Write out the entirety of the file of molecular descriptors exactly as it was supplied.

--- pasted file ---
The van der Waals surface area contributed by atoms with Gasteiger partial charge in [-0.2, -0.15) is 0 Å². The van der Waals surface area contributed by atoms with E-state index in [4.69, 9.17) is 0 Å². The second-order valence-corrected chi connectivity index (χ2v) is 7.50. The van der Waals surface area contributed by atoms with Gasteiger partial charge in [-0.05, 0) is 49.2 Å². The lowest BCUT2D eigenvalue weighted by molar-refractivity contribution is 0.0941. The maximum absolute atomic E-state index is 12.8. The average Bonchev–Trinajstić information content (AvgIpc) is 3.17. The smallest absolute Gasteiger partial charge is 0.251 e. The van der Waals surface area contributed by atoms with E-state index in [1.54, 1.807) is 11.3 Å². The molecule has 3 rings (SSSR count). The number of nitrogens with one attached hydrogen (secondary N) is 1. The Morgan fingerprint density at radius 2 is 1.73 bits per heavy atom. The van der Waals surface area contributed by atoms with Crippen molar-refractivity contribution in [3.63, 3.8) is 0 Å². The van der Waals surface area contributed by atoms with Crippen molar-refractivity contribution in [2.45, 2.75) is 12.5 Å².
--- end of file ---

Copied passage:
The van der Waals surface area contributed by atoms with Gasteiger partial charge in [-0.2, -0.15) is 0 Å². The van der Waals surface area contributed by atoms with E-state index in [4.69, 9.17) is 0 Å². The second-order valence-corrected chi connectivity index (χ2v) is 7.50. The van der Waals surface area contributed by atoms with Gasteiger partial charge in [-0.05, 0) is 49.2 Å². The lowest BCUT2D eigenvalue weighted by molar-refractivity contribution is 0.0941. The maximum absolute atomic E-state index is 12.8. The average Bonchev–Trinajstić information content (AvgIpc) is 3.17. The smallest absolute Gasteiger partial charge is 0.251 e. The van der Waals surface area contributed by atoms with E-state index in [1.54, 1.807) is 11.3 Å². The molecule has 3 rings (SSSR count). The number of nitrogens with one attached hydrogen (secondary N) is 1. The Morgan fingerprint density at radius 2 is 1.73 bits per heavy atom. The van der Waals surface area contributed by atoms with Crippen molar-refractivity contribution in [3.63, 3.8) is 0 Å². The van der Waals surface area contributed by atoms with Crippen molar-refractivity contribution in [2.45, 2.75) is 12.5 Å².